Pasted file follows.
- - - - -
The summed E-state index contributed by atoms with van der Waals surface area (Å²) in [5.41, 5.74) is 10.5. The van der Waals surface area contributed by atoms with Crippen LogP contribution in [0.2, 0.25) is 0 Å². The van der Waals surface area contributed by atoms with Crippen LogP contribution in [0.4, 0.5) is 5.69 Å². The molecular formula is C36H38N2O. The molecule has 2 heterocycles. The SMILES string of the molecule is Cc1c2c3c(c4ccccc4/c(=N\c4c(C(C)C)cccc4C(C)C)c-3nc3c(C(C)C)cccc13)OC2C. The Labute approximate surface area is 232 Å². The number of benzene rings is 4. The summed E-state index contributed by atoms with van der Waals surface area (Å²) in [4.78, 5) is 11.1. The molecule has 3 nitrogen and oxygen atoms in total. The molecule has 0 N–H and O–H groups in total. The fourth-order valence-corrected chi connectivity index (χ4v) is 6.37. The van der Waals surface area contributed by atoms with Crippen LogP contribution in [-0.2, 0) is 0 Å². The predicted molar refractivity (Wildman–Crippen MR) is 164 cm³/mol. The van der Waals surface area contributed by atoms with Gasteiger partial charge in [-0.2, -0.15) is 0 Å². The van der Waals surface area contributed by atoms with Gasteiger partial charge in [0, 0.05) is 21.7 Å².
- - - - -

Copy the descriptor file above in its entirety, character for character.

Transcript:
The summed E-state index contributed by atoms with van der Waals surface area (Å²) in [5.41, 5.74) is 10.5. The van der Waals surface area contributed by atoms with Crippen LogP contribution in [0.2, 0.25) is 0 Å². The van der Waals surface area contributed by atoms with Crippen LogP contribution in [0.4, 0.5) is 5.69 Å². The molecular formula is C36H38N2O. The molecule has 2 heterocycles. The SMILES string of the molecule is Cc1c2c3c(c4ccccc4/c(=N\c4c(C(C)C)cccc4C(C)C)c-3nc3c(C(C)C)cccc13)OC2C. The Labute approximate surface area is 232 Å². The number of benzene rings is 4. The summed E-state index contributed by atoms with van der Waals surface area (Å²) in [4.78, 5) is 11.1. The molecule has 3 nitrogen and oxygen atoms in total. The molecule has 0 N–H and O–H groups in total. The fourth-order valence-corrected chi connectivity index (χ4v) is 6.37. The van der Waals surface area contributed by atoms with Crippen LogP contribution in [-0.2, 0) is 0 Å². The predicted molar refractivity (Wildman–Crippen MR) is 164 cm³/mol. The van der Waals surface area contributed by atoms with Gasteiger partial charge in [-0.2, -0.15) is 0 Å². The van der Waals surface area contributed by atoms with Gasteiger partial charge in [0, 0.05) is 21.7 Å².